Pregnancy and caffeine do not mix, beware of miscarriage

Pregnancy and caffeine do not mix, beware of miscarriage

It is better to abstain from consuming caffeine when you are pregnant. A study reveals that it increases the risk of miscarriage.

In the journal Fertility and Sterility, researchers indicate that caffeine does not go well with pregnancy. They indicate that the risk of miscarriage increases if the mother consumes more than two caffeinated beverages per day during the first seven weeks of pregnancy. The risk is a ratio of 1.74.

Worse, the scientists also indicate that the risk of a miscarriage is increased if one of the two partners, during the weeks preceding conception, also consumes more than two caffeinated drinks per day. The risk introduced by the spouse is almost identical since it is a ratio of 1.73.

The researchers reached this conclusion by studying data from a national fertility and environment study (LIFE). The purpose of this study was to examine the links between conception, lifestyle, and chemicals in the environment.

Men are also affected

As Dr. Buck Louis, a researcher at the National Institute of Child Health and Human Development and lead author of the study, states, “Caffeinated beverage consumption by the conceiving male is just as strongly linked to fetal loss as it is for the female.

This is not to say that the risk is negligible. Of the 344 pregnancies monitored in the study, there were 98 miscarriages, a rate of 28%! It is therefore important to be careful with the consumption of caffeinated drinks.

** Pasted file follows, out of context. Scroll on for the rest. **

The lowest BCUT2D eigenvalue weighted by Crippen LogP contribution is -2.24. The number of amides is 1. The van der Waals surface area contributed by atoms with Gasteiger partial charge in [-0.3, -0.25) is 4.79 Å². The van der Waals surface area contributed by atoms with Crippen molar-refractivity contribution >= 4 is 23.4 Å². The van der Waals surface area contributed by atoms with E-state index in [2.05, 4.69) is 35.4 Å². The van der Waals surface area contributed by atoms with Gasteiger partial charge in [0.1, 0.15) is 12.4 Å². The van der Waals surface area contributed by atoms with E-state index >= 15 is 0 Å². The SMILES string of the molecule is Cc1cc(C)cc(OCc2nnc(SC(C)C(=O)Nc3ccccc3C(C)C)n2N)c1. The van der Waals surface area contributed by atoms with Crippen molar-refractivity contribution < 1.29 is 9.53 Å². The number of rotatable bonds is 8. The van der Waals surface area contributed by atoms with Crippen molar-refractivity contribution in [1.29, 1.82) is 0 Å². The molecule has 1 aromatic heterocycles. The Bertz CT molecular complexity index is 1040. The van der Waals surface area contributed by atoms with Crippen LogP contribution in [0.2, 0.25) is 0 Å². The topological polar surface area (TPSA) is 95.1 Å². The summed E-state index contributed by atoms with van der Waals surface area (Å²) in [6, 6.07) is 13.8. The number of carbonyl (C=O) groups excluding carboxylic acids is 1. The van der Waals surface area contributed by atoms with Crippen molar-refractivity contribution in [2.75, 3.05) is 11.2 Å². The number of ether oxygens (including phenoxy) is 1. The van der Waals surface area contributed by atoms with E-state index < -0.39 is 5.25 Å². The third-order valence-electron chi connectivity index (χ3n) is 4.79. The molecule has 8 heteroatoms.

Multivitamin supplements as a solution

The authors of this study point out that the older the couple is, the greater the accumulation of chemicals in the body, which also increases the risk of miscarriage. But in their study, they don’t just see the worst for couples who want to conceive a child either.

They report that women who take multivitamin supplements every day before conceiving a baby, but also during the early stages of their pregnancy, reduce the risk of miscarriage by 55%. If they continue to take multivitamin supplements during the first weeks of pregnancy, the risk even decreases by 79%.

In summary, caffeine is not good for couples who want to have a child. On the other hand, multivitamin supplements are a solution to reduce the risk of miscarriage.

Based on the findings of this study, it is advisable for couples who are trying to conceive not to consume caffeine. The risk of miscarriage increases significantly with even just two caffeinated beverages per day. Furthermore, if either partner consumes caffeine before conception, the risk goes up even more. Multivitamin supplements seem to be a viable solution to reduce the risk of miscarriage. If you are trying to conceive, talk to your doctor about whether or not multivitamin supplements are right for you.

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